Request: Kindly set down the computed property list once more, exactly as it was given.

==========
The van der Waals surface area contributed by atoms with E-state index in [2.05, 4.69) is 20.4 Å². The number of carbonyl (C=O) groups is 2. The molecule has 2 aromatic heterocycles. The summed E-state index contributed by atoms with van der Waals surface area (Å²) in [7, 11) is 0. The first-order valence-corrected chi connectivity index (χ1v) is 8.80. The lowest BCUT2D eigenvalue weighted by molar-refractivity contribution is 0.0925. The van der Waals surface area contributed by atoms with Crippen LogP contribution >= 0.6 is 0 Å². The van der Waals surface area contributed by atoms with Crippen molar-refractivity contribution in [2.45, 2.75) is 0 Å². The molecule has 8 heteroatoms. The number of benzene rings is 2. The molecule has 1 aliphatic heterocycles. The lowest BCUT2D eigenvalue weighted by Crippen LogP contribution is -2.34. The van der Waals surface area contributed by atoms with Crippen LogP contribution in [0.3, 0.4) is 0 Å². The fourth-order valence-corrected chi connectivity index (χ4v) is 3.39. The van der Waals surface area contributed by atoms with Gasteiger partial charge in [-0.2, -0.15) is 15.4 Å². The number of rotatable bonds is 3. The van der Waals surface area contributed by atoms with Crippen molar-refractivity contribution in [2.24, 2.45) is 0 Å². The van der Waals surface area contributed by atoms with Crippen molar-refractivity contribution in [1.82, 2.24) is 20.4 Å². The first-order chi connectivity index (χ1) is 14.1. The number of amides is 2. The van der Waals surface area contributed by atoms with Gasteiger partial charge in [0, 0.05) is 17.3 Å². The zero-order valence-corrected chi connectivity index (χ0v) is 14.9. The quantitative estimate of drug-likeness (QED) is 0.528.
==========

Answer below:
The van der Waals surface area contributed by atoms with E-state index in [2.05, 4.69) is 20.4 Å². The number of carbonyl (C=O) groups is 2. The molecule has 2 aromatic heterocycles. The summed E-state index contributed by atoms with van der Waals surface area (Å²) in [7, 11) is 0. The first-order valence-corrected chi connectivity index (χ1v) is 8.80. The lowest BCUT2D eigenvalue weighted by molar-refractivity contribution is 0.0925. The van der Waals surface area contributed by atoms with Crippen LogP contribution >= 0.6 is 0 Å². The van der Waals surface area contributed by atoms with Crippen molar-refractivity contribution in [2.45, 2.75) is 0 Å². The molecule has 8 heteroatoms. The number of benzene rings is 2. The molecule has 1 aliphatic heterocycles. The lowest BCUT2D eigenvalue weighted by Crippen LogP contribution is -2.34. The van der Waals surface area contributed by atoms with Crippen LogP contribution in [0.3, 0.4) is 0 Å². The fourth-order valence-corrected chi connectivity index (χ4v) is 3.39. The van der Waals surface area contributed by atoms with Gasteiger partial charge in [-0.2, -0.15) is 15.4 Å². The number of rotatable bonds is 3. The van der Waals surface area contributed by atoms with Crippen molar-refractivity contribution in [2.24, 2.45) is 0 Å². The van der Waals surface area contributed by atoms with Crippen molar-refractivity contribution in [1.82, 2.24) is 20.4 Å². The first-order chi connectivity index (χ1) is 14.1. The number of amides is 2. The van der Waals surface area contributed by atoms with Gasteiger partial charge in [0, 0.05) is 17.3 Å². The zero-order valence-corrected chi connectivity index (χ0v) is 14.9. The quantitative estimate of drug-likeness (QED) is 0.528.